Rhododendron arboreum Sm.

Evergreen tree with lance-shaped, wrinkled leaves, to 19cm long, with dense trusses of tubular-bell-shaped, red, pink or white flowers, to 5cm long, with black spots inside, in spring.  To 12m by 4m.  [RHSE, Hortus, Hilliers’, Millais].

Horticultural & Botanical History

‘ “This most magnificent species of Rhododendron was first noticed by Capt. Hardwicke, on a tour of Sirenagur in 1796, growing in the mountainous tract called the Sewalic chain, which separates the plains of Hindostan, between 750 and 850 east longitude, from the Himmaleh Mountains.  It is generally found in elevated situations, in forests of oak; the soil a rich black vegetable earth on a stony bed.  The natives use the wood for making the stocks of matchlocks, or common musquets of Hindostan.  The stem is columnar, 20 feet or more in height, 16 to 24 inches in diameter.”  Thus far Sir James Smith, by whom this superb plant was first published in the Exotic Botany.  The figure in that valuable work, taken in India from a wild specimen of the plant, agrees well with the subject of this page, in all respects, except in not representing any of the dark spots of the throat of the corolla, which are so conspicuous in the plant of our gardens.  It is now several years since the present plant was raised in this country from seed, but not till within a few weeks had it produced its blossoms, in any collection in Europe.  In the beginning of April we were kindly supplied with the specimen from which our figure has been taken by Mrs. Alexander Baring, under the judicious management of whose Gardener at the Grange, Mr. Peter M’Arthur, the plant had expanded its flowers in all their beauty.  It may easily be imagined, that this will be, at some future time, the most conspicuous ornament of our shrubberies.  In its own country, it thrives only in very cold districts, and with us, such young plants as have been established in the open air seem quite regardless of the severity of European winters.’  [BR f.890/1825].  It was probably introduced to cultivation somewhat later by Dr. Wallich.  [MB p.101/1834].  The variety roseum, synonym R. puniceum Rhox., was figured in the Botanical Register.  [BR f.1240/1829].  OFG f.1/1854.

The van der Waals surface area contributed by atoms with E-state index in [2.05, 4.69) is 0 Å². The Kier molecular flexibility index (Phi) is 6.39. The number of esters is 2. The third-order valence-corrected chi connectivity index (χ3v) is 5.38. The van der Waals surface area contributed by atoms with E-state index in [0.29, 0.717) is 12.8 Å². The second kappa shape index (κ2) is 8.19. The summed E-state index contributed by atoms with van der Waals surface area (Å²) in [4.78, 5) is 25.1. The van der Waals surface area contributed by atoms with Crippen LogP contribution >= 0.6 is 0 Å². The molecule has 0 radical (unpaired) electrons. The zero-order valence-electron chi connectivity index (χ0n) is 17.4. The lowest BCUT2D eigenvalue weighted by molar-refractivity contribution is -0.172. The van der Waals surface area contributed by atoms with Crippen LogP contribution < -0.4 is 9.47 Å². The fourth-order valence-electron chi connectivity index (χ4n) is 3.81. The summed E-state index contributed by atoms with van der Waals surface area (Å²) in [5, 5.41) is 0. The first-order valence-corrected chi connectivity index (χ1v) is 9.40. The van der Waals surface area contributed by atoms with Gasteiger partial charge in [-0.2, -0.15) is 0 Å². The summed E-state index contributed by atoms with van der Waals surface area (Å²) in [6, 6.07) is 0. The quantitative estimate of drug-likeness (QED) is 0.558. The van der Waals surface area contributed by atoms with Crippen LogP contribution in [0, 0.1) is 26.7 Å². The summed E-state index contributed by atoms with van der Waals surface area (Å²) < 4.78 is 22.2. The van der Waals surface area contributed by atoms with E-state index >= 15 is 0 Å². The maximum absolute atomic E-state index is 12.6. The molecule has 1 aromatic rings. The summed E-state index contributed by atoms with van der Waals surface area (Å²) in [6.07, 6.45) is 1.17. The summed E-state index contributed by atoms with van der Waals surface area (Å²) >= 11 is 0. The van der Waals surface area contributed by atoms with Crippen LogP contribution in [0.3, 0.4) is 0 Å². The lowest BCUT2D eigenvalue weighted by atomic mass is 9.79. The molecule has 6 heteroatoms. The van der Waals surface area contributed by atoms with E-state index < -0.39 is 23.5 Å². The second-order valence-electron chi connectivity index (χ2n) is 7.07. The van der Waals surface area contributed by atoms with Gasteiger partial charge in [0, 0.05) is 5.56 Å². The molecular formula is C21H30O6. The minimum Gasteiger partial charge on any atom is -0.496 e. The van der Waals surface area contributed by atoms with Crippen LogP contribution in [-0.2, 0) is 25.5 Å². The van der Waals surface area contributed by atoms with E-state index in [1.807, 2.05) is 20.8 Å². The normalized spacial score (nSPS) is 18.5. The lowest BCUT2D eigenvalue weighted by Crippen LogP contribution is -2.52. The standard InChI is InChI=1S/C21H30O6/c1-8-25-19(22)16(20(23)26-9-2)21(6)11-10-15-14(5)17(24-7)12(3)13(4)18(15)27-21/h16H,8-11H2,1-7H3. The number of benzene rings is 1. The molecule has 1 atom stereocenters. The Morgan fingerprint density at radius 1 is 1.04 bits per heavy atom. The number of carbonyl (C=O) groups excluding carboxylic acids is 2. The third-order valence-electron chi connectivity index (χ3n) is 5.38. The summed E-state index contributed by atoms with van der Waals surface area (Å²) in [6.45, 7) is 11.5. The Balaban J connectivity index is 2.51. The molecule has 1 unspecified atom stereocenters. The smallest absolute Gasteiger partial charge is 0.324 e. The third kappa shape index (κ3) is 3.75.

History at Camden Park

Listed in the 1845, 1850 and 1857 catalogues [T.825/1845].  Macarthur reported to Loddiges’ Nursery that R. arboreum was one of only a handful of plants from the latest importation from them likely to die.  It may have been subsequently obtained from Kew Gardens.  It was included among desiderata in a letter to Sir William Hooker on 11th February 1848 [MP A2933-1, p.165] but was not marked ‘arrived’ on Macarthur’s copy.  It was requested again of Kew on 1st February, 1849 []MP A2933-1, p.177.  The variety arboreum roseum was requested of Loddiges’ Nursery on 16th April 1846 [MP A2933-1, p.147] but not subsequently recorded.


Published Jun 18, 2009 - 02:26 PM | Last updated Jul 18, 2010 - 12:40 PM

Figured are oblong leaves and a dense truss of tubular-bell-shaped red flowers.  Botanical Register f.890, 1825.

Rhododendron arboreum Sm. | BR f.890/1825 | BHL

More details about Rhododendron arboreum Sm.
Family Ericaceae
Region of origin

Himalayas, China and south east Asia

  • Rhododendron venustum Salisb.
Common Name

Tree Rhododendron

Name in the Camden Park Record

Rhododendron arboreum – Tree Rhododendron 

Confidence level high